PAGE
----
Our ecological footprint exceeds the Earth’s capacity to regenerate. A number of useful indicators and frameworks have been developed to measure the ecological impact that humanity and its dominant economic system with its patterns of production, consumption and waste-disposal are having on the planet and its ecosystems.
So why do school districts, municipalities, counties and states (we’ll just refer to them as “communities” from this point on) use these big Wall Street financiers to fund their projects? It is because the costs of these projects usually exceed the ability of small local community banks to finance them.
But in the shadow of the looming refinery, and within the spaces between boarded up storefronts and abandoned lots, something is stirring in Richmond. Residents, organizers, and activists have come together to create an incubation hub for community revitalization and resilience.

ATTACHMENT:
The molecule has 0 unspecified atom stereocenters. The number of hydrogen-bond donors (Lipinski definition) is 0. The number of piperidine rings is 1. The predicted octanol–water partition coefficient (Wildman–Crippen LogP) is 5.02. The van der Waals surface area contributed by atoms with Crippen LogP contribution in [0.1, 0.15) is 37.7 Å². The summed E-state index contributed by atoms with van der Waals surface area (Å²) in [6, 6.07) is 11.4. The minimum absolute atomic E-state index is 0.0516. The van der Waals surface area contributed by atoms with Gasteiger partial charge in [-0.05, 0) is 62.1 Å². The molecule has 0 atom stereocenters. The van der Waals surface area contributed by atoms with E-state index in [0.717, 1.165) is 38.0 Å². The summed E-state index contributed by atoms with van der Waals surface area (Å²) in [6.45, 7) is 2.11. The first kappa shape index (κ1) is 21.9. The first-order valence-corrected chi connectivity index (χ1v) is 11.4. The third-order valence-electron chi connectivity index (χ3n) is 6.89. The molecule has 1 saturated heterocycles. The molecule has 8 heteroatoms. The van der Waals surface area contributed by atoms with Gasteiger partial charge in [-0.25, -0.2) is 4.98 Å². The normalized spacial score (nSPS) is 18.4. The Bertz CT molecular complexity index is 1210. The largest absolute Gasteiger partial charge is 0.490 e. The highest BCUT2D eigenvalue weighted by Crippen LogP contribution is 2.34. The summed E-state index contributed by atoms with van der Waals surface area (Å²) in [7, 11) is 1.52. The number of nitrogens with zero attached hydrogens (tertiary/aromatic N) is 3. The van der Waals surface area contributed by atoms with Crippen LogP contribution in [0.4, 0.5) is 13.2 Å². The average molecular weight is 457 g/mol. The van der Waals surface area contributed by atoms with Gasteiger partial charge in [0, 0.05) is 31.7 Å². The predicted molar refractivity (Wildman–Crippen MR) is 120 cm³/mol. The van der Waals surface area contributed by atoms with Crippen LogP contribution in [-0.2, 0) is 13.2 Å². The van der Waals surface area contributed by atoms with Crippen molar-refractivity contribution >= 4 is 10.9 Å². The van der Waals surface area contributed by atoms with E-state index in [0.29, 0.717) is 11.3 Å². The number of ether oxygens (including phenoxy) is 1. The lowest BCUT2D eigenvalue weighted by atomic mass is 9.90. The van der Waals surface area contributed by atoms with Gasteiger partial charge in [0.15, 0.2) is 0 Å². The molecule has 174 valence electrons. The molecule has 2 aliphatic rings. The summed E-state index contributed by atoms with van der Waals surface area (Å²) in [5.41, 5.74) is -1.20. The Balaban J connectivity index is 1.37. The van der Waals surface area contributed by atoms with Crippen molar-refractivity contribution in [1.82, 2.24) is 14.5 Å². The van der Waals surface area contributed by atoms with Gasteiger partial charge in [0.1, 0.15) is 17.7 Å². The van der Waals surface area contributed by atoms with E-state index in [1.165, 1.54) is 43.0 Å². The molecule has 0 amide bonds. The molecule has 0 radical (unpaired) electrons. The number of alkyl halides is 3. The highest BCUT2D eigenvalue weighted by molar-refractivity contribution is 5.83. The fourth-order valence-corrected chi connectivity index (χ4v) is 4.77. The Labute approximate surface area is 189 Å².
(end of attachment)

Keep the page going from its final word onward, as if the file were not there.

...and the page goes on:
The following is a modified extract from Patrick Ussher’s recent e-book Stoicism & Western Buddhism: A Reflection on Two Philosophies as a Way of Life. Patrick is the founding editor of Stoicism Today, and one of the original members of the Modern Stoicism Team. ‘Stay with me a little while, sense-impression (phantasia). Allow me to … Continue reading […]
Always run the short route. And the short route is the natural, by which one says and does everything most soundly. For such an end delivers one from toils and warfare, and from all scheming and adornment (Marcus Aurelius Meditations 4.51). I’ve trained Parkour for the past six years – about as long as I’ve … Continue reading "Get Over It: Reflections o […]